Tattoo artists are receiving an influx of requests for Kobe-inspired ink
For many fans, Bryant’s legacy is living on their skin
Mister Cartoon has tattooed the likes of CC Sabathia, Amar’e Stoudemire, Eminem, Beyoncé and Kobe Bryant. Since Bryant’s death in a helicopter crash Jan. 26, Cartoon has had clients ask about tattoos to honor Bryant.
Fans even want to immortalize Bryant through ink, but it’s difficult to reach Cartoon because his studio is secluded in Los Angeles and is client-based. In 2010, Bryant and his wife Vanessa met Cartoon when she was considering the artist’s services to create a logo for her clothing line. Three years later, Bryant decided to allow Cartoon to ink his skin.
“When Kobe was young, he got a bunch of tattoos. Our goal that first day was to put them together and kind of remix his arm. I put some light rays and clouds on his shoulder. We did an angelic theme going through his arm,” Cartoon said.
Bryant was scheduled to have his youngest daughter’s name – Capri Kobe – tattooed on his right forearm on Feb. 5. “He wanted the baby’s name on his arm. I was really looking forward to it,” said Cartoon, who was born Mark Machado.
Years ago, he tattooed in fine line script each of the Bryant daughters’ names: Natalia Diamante, Bianka Bella and Gianna Maria Onore. The same tattoo pattern was prepared for Bryant’s next session with Cartoon.
While Cartoon inks mostly high-profile clients, other tattoo businesses have worked with grieving fans.
For example, Nikko Hurtado, the owner of Black Anchor Collective in Hesperia, California, and Black Anchor Gallery in Hollywood, California, is backed up with requests. Known for his lifelike portraiture and his appearances on L.A. Ink, Tattoo Wars and Ink Master, Hurtado is in demand. “I’ve had a lot of people ask, diehards that don’t even have tattoos,” he explained. “I think everyone is dealing with their grief. I have people getting portraits of him. I set up five appointments already. They want his face more than anything.”
Over the course of 18 years, Hurtado has permanently painted on celebrity clients including The Rock, Drake, Diddy, Rick Ross, Monica, Carlos Boozer and others. He won’t boast about his Rolodex or talk about tattoos that haven’t been started. But he did mention that the rapper Game reached out to him after finding out about Bryant’s death, and several other NBA players have contacted him about possibly getting a Bryant tattoo.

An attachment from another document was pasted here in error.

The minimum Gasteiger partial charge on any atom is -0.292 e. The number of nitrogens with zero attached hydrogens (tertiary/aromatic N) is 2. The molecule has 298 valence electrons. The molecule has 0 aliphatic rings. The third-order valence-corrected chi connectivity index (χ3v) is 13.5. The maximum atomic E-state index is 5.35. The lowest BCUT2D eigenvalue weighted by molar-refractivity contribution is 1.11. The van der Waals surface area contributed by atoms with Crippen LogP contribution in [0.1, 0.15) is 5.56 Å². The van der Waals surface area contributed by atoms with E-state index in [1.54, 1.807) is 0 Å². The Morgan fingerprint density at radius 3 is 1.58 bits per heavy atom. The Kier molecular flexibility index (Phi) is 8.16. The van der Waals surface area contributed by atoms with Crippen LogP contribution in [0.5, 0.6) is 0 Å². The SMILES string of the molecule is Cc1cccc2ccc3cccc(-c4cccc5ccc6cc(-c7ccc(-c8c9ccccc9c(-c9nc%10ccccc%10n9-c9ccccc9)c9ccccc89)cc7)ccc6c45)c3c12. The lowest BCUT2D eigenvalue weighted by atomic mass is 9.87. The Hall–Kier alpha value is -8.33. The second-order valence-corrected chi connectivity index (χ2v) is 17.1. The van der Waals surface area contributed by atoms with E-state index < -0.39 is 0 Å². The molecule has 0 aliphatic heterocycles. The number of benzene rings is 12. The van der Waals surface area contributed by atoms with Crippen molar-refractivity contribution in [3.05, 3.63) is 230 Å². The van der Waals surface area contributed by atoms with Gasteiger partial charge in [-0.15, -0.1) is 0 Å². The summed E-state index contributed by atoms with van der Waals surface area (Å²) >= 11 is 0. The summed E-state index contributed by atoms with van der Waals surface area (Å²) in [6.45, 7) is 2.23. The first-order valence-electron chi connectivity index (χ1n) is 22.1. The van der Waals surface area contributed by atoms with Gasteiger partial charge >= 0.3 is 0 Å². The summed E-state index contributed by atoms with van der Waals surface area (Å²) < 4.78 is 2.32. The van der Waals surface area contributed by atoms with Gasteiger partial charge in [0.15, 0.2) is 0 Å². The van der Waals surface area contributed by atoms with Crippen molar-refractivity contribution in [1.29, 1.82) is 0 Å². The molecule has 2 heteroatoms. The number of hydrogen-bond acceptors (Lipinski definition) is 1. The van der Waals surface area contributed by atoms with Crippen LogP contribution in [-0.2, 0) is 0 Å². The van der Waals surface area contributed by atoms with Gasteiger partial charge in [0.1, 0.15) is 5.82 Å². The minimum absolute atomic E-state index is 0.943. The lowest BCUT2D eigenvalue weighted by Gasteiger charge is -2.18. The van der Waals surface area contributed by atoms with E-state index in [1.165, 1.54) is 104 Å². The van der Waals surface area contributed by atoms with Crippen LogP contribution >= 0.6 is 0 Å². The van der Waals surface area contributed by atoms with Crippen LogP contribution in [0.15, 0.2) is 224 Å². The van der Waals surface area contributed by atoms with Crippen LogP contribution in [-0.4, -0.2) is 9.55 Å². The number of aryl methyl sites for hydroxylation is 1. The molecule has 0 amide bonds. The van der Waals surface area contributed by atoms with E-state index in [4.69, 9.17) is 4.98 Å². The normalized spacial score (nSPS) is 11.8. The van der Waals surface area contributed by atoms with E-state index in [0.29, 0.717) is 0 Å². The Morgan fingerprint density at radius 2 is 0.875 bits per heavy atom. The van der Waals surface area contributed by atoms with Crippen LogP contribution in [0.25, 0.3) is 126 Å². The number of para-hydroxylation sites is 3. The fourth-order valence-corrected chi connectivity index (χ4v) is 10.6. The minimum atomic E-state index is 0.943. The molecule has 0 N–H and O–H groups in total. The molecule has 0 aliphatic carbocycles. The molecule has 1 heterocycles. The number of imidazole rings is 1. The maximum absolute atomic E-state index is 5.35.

“I’ve had an influx of Kobe tattoos and people asking for black mambas since it’s happened. There are people going to dedicate big parts of their body, like forearms and lower legs, to portraits of Kobe,” Hurtado said. “It’s pretty crazy to see how many people he really inspired. These people are dropping a lot to fly all the way over here to get tattoos just to get something they want to be proud of.”
A tattoo at Hurtado’s shop can cost a customer anywhere from $150 to a few thousand dollars, depending on the design and artist who does it. However, at Pushing Ink Tattoo Studio in El Monte, California, co-owners Pete “Perfecto” Reyes and Rob Robles are charging symbolic amounts for Bryant-inspired tattoos. The Monday after Bryant’s untimely death, Reyes introduced a special for customers online.
“That’s when we came up with the $24 plus $8 tip,” Reyes said. “Our line was out the door. It’s just been kind of up and down as far as emotional, we have been doing a lot of tattoos on our customers and we’ve been hearing their stories.”
Reyes and Robles have been trying to accommodate as many patrons as possible. “We’re just trying to help with the healing process,” Reyes added.
Robles said he has a couple of hundred unread messages from customers who want to get Bryant tattoos done. He’s already tattooed a mural of Bryant tugging on his jersey after a big win on his friend Lucianno’s hip. But most of the tattoos he’s done on fans are the Los Angeles Lakers logo, Bryant’s logo, a mamba snake head, a silhouette of Bryant and the numbers 24 and 8, which have been the styles included in the promotion. For instance, a woman who said she was a huge Bryant fan and that she attended the game when he scored 81 points in 2006, picked the numbers 8 and 24.
“She hadn’t gotten a tat in 15 years,” Robles said. “This was something that she really wanted to get, just to remember Kobe. The whole time she was there, she just kept saying, ‘I can’t believe it, I can’t believe it. It just doesn’t seem real.’ ”